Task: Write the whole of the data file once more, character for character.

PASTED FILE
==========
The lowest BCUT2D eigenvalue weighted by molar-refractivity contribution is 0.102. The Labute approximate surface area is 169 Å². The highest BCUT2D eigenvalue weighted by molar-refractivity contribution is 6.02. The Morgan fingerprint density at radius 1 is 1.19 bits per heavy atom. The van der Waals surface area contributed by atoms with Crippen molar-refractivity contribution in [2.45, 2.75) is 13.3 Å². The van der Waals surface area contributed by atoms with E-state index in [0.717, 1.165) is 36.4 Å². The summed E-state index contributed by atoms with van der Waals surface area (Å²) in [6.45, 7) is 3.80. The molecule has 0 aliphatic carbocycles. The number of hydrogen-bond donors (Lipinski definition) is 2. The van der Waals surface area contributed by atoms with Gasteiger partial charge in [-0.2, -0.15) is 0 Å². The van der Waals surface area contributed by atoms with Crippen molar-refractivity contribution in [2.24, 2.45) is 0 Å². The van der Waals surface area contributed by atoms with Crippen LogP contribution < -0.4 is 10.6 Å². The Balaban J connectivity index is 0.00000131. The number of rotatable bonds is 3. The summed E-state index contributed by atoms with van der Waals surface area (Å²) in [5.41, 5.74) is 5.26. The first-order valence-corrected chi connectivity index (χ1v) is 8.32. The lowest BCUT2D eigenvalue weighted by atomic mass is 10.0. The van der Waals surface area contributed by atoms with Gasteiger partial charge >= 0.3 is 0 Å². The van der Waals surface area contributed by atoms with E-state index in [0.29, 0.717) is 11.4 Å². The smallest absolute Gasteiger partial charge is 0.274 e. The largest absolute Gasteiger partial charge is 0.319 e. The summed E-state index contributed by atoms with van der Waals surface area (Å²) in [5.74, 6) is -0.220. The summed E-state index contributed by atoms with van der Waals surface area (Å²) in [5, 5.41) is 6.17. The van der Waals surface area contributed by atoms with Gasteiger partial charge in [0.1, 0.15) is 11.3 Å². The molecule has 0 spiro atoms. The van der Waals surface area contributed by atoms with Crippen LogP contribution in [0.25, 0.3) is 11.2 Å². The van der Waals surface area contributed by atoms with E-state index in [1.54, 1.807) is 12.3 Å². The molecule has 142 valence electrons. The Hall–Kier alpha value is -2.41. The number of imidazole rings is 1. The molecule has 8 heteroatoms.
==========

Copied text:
The lowest BCUT2D eigenvalue weighted by molar-refractivity contribution is 0.102. The Labute approximate surface area is 169 Å². The highest BCUT2D eigenvalue weighted by molar-refractivity contribution is 6.02. The Morgan fingerprint density at radius 1 is 1.19 bits per heavy atom. The van der Waals surface area contributed by atoms with Crippen molar-refractivity contribution in [2.45, 2.75) is 13.3 Å². The van der Waals surface area contributed by atoms with E-state index in [0.717, 1.165) is 36.4 Å². The summed E-state index contributed by atoms with van der Waals surface area (Å²) in [6.45, 7) is 3.80. The molecule has 0 aliphatic carbocycles. The number of hydrogen-bond donors (Lipinski definition) is 2. The van der Waals surface area contributed by atoms with Gasteiger partial charge in [-0.2, -0.15) is 0 Å². The van der Waals surface area contributed by atoms with Crippen molar-refractivity contribution in [2.24, 2.45) is 0 Å². The van der Waals surface area contributed by atoms with Crippen LogP contribution < -0.4 is 10.6 Å². The Balaban J connectivity index is 0.00000131. The number of rotatable bonds is 3. The summed E-state index contributed by atoms with van der Waals surface area (Å²) in [5.41, 5.74) is 5.26. The first-order valence-corrected chi connectivity index (χ1v) is 8.32. The lowest BCUT2D eigenvalue weighted by atomic mass is 10.0. The van der Waals surface area contributed by atoms with Gasteiger partial charge >= 0.3 is 0 Å². The van der Waals surface area contributed by atoms with E-state index in [0.29, 0.717) is 11.4 Å². The smallest absolute Gasteiger partial charge is 0.274 e. The largest absolute Gasteiger partial charge is 0.319 e. The summed E-state index contributed by atoms with van der Waals surface area (Å²) in [5.74, 6) is -0.220. The summed E-state index contributed by atoms with van der Waals surface area (Å²) in [5, 5.41) is 6.17. The van der Waals surface area contributed by atoms with Gasteiger partial charge in [0.1, 0.15) is 11.3 Å². The molecule has 0 spiro atoms. The van der Waals surface area contributed by atoms with Crippen LogP contribution in [0.25, 0.3) is 11.2 Å². The van der Waals surface area contributed by atoms with E-state index in [1.54, 1.807) is 12.3 Å². The molecule has 142 valence electrons. The Hall–Kier alpha value is -2.41. The number of imidazole rings is 1. The molecule has 8 heteroatoms.